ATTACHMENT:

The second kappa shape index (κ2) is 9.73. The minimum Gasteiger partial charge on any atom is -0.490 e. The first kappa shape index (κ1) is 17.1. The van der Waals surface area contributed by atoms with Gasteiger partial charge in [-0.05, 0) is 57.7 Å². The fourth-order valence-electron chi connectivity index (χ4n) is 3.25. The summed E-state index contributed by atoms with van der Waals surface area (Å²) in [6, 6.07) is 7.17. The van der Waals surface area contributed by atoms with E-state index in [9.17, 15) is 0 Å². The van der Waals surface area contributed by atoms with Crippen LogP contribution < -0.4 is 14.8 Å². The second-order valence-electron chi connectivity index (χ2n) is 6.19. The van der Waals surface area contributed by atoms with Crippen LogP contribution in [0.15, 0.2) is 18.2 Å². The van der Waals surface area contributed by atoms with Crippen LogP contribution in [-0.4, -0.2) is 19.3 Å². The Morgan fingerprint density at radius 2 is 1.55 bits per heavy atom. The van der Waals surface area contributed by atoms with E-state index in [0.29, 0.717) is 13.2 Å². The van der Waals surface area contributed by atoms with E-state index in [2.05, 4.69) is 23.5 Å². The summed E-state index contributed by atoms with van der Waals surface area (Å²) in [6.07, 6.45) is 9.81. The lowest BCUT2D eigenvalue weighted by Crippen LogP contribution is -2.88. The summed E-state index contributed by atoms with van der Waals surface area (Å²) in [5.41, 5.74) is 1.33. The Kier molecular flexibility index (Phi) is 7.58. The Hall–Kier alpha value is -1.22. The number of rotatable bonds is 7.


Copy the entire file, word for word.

The second kappa shape index (κ2) is 9.73. The minimum Gasteiger partial charge on any atom is -0.490 e. The first kappa shape index (κ1) is 17.1. The van der Waals surface area contributed by atoms with Gasteiger partial charge in [-0.05, 0) is 57.7 Å². The fourth-order valence-electron chi connectivity index (χ4n) is 3.25. The summed E-state index contributed by atoms with van der Waals surface area (Å²) in [6, 6.07) is 7.17. The van der Waals surface area contributed by atoms with E-state index in [9.17, 15) is 0 Å². The van der Waals surface area contributed by atoms with Crippen LogP contribution < -0.4 is 14.8 Å². The second-order valence-electron chi connectivity index (χ2n) is 6.19. The van der Waals surface area contributed by atoms with Crippen LogP contribution in [0.15, 0.2) is 18.2 Å². The van der Waals surface area contributed by atoms with Crippen LogP contribution in [-0.4, -0.2) is 19.3 Å². The Morgan fingerprint density at radius 2 is 1.55 bits per heavy atom. The van der Waals surface area contributed by atoms with E-state index in [0.29, 0.717) is 13.2 Å². The van der Waals surface area contributed by atoms with E-state index in [2.05, 4.69) is 23.5 Å². The summed E-state index contributed by atoms with van der Waals surface area (Å²) in [6.07, 6.45) is 9.81. The lowest BCUT2D eigenvalue weighted by Crippen LogP contribution is -2.88. The summed E-state index contributed by atoms with van der Waals surface area (Å²) in [5.41, 5.74) is 1.33. The Kier molecular flexibility index (Phi) is 7.58. The Hall–Kier alpha value is -1.22. The number of rotatable bonds is 7.